Document anything that can be considered proof against your tenant. Remember that the court system believes that people are innocent until they are proven guilty, so be sure you can prove just that.
Sometimes there are situations where eviction isn’t your best choice. This can be because the laws of your state aren’t on your side or you just don’t have the time to create an entire eviction case. If you find yourself in this situation, try meeting up and talking with your tenants.
When you do this, make sure it’s in a public place like a coffee shop. This can be important for safety purposes and usually prevents the tenant from lashing out like they would in private. Talk as adults about the situation at hand and try to reason with them.
It’s important to come across as understanding while still being stern. Usually, this helps the tenant understand things from your point of view and often leads to them leaving your property without any further issues.
Your Tone Makes A Difference
It may be helpful to have a prepared speech when meeting with a tenant. This can help you keep your thoughts straight and ensures that you’re able to cover the topics and concerns that are creating an issue. Say something like the following:
“I totally understand and sympathize that you’ve run into troubles when it comes to paying rent. I feel for you and have been there myself. I’m in a tough spot here since as a landlord; I need to make sure my tenants can pay rent. If for whatever reason you aren’t able to do so, you’ll have to leave. I want you to know that I respect you, which is why I want to give you the opportunity to pay rent now or leave on your own. If not, I’ll have to file an eviction lawsuit and that can be quite the process for both of us.”
Obviously, you can change that to fit the specific situation you may find yourself in. Let them know that going through an eviction lawsuit will damage their credit score for up to seven years. Their chances of being able to rent future properties, get loans, or get approved for buying a home will be negatively affected for a very long time after the eviction.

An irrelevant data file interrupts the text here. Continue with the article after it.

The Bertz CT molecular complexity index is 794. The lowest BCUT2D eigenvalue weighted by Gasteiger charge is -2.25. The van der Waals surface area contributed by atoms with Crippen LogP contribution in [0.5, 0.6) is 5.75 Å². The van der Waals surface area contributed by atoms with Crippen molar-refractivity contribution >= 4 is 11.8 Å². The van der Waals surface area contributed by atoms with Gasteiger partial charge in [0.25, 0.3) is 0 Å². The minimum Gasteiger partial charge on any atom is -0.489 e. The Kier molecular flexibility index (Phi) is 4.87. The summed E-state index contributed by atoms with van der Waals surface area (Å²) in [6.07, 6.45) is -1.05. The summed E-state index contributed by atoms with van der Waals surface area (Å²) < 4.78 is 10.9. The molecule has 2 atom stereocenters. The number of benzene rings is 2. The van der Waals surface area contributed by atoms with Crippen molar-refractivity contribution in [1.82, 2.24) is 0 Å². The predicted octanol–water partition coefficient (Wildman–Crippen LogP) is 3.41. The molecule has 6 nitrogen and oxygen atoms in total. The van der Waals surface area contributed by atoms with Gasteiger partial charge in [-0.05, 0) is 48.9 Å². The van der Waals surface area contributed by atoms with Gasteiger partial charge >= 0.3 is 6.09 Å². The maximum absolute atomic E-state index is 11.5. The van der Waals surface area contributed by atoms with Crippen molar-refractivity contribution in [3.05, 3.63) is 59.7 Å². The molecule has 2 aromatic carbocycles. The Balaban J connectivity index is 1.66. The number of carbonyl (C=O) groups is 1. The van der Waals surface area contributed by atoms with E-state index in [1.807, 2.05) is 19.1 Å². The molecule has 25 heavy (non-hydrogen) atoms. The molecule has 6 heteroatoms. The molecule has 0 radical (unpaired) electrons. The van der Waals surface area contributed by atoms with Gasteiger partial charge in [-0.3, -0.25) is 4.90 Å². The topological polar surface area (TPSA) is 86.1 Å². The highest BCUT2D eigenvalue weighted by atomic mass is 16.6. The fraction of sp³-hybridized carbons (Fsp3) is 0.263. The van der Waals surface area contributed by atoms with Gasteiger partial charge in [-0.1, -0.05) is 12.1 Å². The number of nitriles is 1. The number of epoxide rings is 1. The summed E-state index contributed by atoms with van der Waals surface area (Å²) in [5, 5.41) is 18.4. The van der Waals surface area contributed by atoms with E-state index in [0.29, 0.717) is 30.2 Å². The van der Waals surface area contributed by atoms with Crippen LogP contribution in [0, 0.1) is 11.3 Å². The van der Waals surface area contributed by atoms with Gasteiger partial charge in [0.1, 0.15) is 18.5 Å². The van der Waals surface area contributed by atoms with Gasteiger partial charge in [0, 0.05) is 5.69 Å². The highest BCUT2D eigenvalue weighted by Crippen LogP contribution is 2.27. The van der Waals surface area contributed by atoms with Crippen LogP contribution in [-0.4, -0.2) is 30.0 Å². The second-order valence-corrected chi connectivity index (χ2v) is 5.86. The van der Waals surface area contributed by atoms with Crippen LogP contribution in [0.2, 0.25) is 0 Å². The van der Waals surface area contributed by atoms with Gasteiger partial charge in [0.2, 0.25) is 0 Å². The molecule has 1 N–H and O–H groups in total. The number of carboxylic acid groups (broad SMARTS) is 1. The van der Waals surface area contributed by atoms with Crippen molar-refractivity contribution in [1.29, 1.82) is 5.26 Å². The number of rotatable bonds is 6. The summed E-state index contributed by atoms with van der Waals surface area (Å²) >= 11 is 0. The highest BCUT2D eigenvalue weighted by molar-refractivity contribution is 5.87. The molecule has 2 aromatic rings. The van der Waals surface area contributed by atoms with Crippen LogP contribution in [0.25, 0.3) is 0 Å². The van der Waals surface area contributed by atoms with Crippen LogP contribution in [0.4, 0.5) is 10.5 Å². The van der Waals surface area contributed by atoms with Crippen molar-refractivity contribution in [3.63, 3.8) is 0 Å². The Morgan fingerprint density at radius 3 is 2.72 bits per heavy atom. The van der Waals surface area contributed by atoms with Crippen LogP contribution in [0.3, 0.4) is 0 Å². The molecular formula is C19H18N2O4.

You may also want to let them know that when a landlord wins an eviction case, the tenant will be sued for any rent that is owed. When this happens and if the tenant doesn’t have the money, their employer will get involved and said tenant’s wages will be garnished.
Tell them you don’t want them to go through any of that extra stress, especially when it will end up costing them more and possibly ruin their financial future. Ask them how they’d like to move forward. Give them the option to pay you now (or by a specific date) or serve them an eviction notice.
Sometimes no matter how stern and understanding you are you’ll have uncooperative tenants. If you’ve given them options and they’ve chosen not to play by the rules, you have the right to evict your tenant. If it has come to this, it’s absolutely crucial to make sure you’re following the legal procedures correctly.
You’ll want to make sure you give them a proper notice of eviction, which as you read earlier, can vary from state to state. A notice of eviction is oftentimes just a simple document or form that gives the tenant an ultimatum and tells them when they’re being evicted, what they can do to avoid it, and why they’re being evicted.
Below you’ll find a handful of helpful tips when it comes to writing and serving an eviction notice.
- Make sure that the eviction notice includes a deadline date for the tenant to pay rent or be moved out by.
- The eviction notice has to show the full amount that the tenant owes you including all fees and past rent due.
- As a landlord, you are required to post this eviction notice within a certain number of days before you can actually file eviction paperwork with the court.
- You can post the eviction notice by taping it to their front door or mailing it via the United States Postal Service.
- If you don’t know how to write an eviction notice, you can use a state-specific eviction form template that can be found online.
After you’ve done these things, the ball is now in the tenant’s court so to speak. They are aware that you’ve done your research and that you know the laws that correlate with the situation at hand.
Usually, the eviction notice is enough for them to realize the gravity of the situation and move out. If that isn’t the case, then after a certain amount of time, usually seven days, it is time to file an eviction with the court.
So, if you’ve come to the unfortunate situation where you need to file an eviction with the court, it’s time to head to your local courthouse. During this time it can be overwhelming to think about all of the time, money, and patience that this costing (and is going to cost) you.
Once you arrive at the local courthouse, the clerk will schedule your hearing and they will notify the tenant; you won’t have to. One thing you will have to do is show that you’ve given a proper eviction notice, along with an appropriate amount of time for them to move out.